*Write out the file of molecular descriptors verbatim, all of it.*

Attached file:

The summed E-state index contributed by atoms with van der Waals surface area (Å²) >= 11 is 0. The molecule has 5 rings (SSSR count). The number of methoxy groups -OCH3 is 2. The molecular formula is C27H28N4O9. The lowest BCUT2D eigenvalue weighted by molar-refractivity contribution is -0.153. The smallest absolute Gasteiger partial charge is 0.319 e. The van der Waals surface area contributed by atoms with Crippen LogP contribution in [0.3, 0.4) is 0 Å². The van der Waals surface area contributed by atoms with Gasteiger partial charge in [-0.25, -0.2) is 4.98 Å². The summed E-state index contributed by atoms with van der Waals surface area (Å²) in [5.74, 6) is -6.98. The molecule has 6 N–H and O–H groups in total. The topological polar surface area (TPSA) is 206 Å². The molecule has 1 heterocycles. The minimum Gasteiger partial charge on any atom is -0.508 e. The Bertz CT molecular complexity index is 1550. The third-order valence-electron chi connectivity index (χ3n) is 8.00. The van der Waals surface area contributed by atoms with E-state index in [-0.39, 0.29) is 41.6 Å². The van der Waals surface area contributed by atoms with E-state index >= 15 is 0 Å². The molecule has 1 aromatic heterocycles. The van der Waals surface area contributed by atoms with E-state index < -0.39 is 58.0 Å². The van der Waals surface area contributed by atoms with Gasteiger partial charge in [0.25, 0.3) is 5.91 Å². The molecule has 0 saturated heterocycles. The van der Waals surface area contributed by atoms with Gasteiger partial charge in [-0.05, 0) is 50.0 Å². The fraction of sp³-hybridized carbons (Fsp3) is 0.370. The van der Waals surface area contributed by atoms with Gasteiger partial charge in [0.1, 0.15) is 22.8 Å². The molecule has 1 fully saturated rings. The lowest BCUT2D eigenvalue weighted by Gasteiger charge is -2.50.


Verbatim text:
The summed E-state index contributed by atoms with van der Waals surface area (Å²) >= 11 is 0. The molecule has 5 rings (SSSR count). The number of methoxy groups -OCH3 is 2. The molecular formula is C27H28N4O9. The lowest BCUT2D eigenvalue weighted by molar-refractivity contribution is -0.153. The smallest absolute Gasteiger partial charge is 0.319 e. The van der Waals surface area contributed by atoms with Crippen LogP contribution in [0.3, 0.4) is 0 Å². The van der Waals surface area contributed by atoms with Gasteiger partial charge in [-0.25, -0.2) is 4.98 Å². The summed E-state index contributed by atoms with van der Waals surface area (Å²) in [5.74, 6) is -6.98. The molecule has 6 N–H and O–H groups in total. The topological polar surface area (TPSA) is 206 Å². The molecule has 1 heterocycles. The minimum Gasteiger partial charge on any atom is -0.508 e. The Bertz CT molecular complexity index is 1550. The third-order valence-electron chi connectivity index (χ3n) is 8.00. The van der Waals surface area contributed by atoms with E-state index in [-0.39, 0.29) is 41.6 Å². The van der Waals surface area contributed by atoms with E-state index >= 15 is 0 Å². The molecule has 1 aromatic heterocycles. The van der Waals surface area contributed by atoms with E-state index < -0.39 is 58.0 Å². The van der Waals surface area contributed by atoms with Gasteiger partial charge in [0.25, 0.3) is 5.91 Å². The molecule has 0 saturated heterocycles. The van der Waals surface area contributed by atoms with Gasteiger partial charge in [-0.05, 0) is 50.0 Å². The fraction of sp³-hybridized carbons (Fsp3) is 0.370. The van der Waals surface area contributed by atoms with Gasteiger partial charge in [0.1, 0.15) is 22.8 Å². The molecule has 1 fully saturated rings. The lowest BCUT2D eigenvalue weighted by Gasteiger charge is -2.50.